The poem as illustrated by an amateur,
Dramatizations, motion pictures,
a translation of George Sand's Lavinia, a knock-off titled Geraldine,
and other odd treats
are linked from this"Oddities" page

Meredith’s “dedication” and later preface responding to charges of plagiarism.

Comparison of passages Meredith changed dramatically for the 1868 second English edition -- most if not all post-1868 American reprint editions, excepting those stereotyped by Ticknor & Fields before 1868, follow the text of the 1868 edition.

A survey of Meredith's work was written by his daughter, Betty Balfour, as an introduction for the 1893 Longmans, Green & Co. two-volume edition of a selection of his poetry.

Reviews of Lucile on publication in 1860 and later (in the New York Times, as well as other newspapers and magazines).

Mentions of Lucile (or particular passages of the poem) in critical and scholarly articles and books or in other literary works.

A "Classics Illustrated" version of the poem created by "J. H. W." now lodged in the Houghton Library collection, Harvard University.

An American translation of George Sand's 1834 novelette Lavinia (on which Canto I of Lucile is closely based) titled Lady Blake's Love Letters (1884);

In the early 1900s, there were also at least four dramatizatons:

Marie Emblin Carr. Lucile, a Play, adapted from Owen Meredith. 1901. 88p typescript. Available as microfilm of Copyright deposits 1901-1944; reel no. 6. The play ends with Lucile's death from a stray bullet on the edge of a skirmish during the Crimean war.

Frances C. Fulton Lucile or, the Atonement: a play in five acts. 1901. 43p typescript. Library of Congress Copyright Office microfilm of Copyright deposits, 1901-1944; reel no. 17.

James T. Roberts. Lucile, a Drama, being a dramatization of the Lucile of the Earl of Lytton.  1903. Printed text retained in the Library of Congress collection. Marked as received by the Copyright Office January 5, 1903.

Marcus Danto. Lucile, a Drama in Four Acts, adapted from Owen Meredith. 1904. 91p typescript. Library of Congress Copyright Office, received April 6, 1904. Available as microfilm of Copyright deposits, 1901-1944; reel no. 109. Like Carr's rendition, the play ends with Lucile's death from a stray bullet on the edge of a skirmish during the Crimean war. Luvois is presented throughout in a particularly villainous way.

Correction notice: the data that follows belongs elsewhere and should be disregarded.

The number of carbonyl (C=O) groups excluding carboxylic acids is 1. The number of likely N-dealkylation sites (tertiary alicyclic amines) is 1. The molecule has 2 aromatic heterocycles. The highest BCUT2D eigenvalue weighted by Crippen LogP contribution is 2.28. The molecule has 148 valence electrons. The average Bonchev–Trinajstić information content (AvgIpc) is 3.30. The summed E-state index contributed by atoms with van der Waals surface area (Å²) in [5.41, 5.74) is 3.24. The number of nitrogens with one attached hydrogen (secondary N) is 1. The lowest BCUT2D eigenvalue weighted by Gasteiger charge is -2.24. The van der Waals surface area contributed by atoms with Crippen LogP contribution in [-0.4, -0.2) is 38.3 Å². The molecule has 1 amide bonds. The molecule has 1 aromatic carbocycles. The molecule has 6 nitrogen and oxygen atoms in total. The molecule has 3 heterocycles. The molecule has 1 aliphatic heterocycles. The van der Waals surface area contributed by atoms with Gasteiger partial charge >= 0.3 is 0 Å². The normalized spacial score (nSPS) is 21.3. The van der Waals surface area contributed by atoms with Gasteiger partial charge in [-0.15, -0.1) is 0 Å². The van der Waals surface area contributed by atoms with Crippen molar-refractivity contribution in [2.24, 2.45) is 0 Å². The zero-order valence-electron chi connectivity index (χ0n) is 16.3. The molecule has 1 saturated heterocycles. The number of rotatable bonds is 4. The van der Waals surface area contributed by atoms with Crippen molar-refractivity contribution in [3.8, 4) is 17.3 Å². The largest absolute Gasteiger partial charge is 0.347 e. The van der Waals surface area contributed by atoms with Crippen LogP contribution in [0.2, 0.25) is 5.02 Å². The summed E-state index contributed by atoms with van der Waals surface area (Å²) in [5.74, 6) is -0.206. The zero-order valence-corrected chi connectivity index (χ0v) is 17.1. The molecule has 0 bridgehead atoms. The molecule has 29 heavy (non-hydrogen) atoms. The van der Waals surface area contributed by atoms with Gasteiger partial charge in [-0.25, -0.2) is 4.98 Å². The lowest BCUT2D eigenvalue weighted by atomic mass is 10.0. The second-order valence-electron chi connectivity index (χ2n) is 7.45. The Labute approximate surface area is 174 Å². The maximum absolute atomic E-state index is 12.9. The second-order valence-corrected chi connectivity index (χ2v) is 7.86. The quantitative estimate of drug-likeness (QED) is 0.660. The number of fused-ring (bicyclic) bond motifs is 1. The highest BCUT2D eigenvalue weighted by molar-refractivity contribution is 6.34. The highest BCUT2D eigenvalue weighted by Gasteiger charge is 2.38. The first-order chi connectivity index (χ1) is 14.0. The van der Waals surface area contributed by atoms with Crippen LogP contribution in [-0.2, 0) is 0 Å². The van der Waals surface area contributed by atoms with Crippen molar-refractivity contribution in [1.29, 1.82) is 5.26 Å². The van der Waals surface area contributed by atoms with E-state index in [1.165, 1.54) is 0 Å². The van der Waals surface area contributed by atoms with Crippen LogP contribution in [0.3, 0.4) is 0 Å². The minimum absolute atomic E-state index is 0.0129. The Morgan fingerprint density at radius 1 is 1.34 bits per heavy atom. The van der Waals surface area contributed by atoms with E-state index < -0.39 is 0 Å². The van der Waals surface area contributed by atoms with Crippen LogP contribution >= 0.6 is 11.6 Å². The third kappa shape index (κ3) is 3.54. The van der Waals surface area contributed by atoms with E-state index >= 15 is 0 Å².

Willard Holcomb. Lucille, a Lyric Drama in Four Acts and Scenes, adapted from the famous poem of ‘Owen Meredith” (Lord Lytton). 1906.  61p. First act only. Printed copy complete in wrappers. Copies in the collections of the Erie County & Buffalo Public Library and Brown University Library.

In 1912, Lucile was released in a three-part photoplay (3 reels) by the Thanhouser Company: Directed by Lucius J. Henderson from a scenario by Lloyd F. Longergan, the cast included Lucile played by Marguerite Snow, Vargrave by James Cruze, Matilda by Florence LaBadie, and William Russell as the Duc de Luvois.  Regretably, it appears that no copy of the film has survived.  Some sense of it is given by a synopsis in The Moving Picture World and selected reviews.

A paper on the project read at the 39th Rare Books and Manuscripts Preconference, Getting Ready for the Nineteenth Century: Strategies and Solutions for Rare Book and Special Collections Librarians (Washington, June 23-26,1998): "The Case of Lucile."

A further oddity of coniderable size related to Lucile is Alphonso Hopkins's Geraldine (1881+). Published anonymously, claimed by the author in his preface to have been writen without his having read Lucile, it is clearly a knock-off. Hopkin's revealed himself as the author after 20 years -- and a good many editions -- and the book continued in print for another decade.


Last revised: 21 February 2021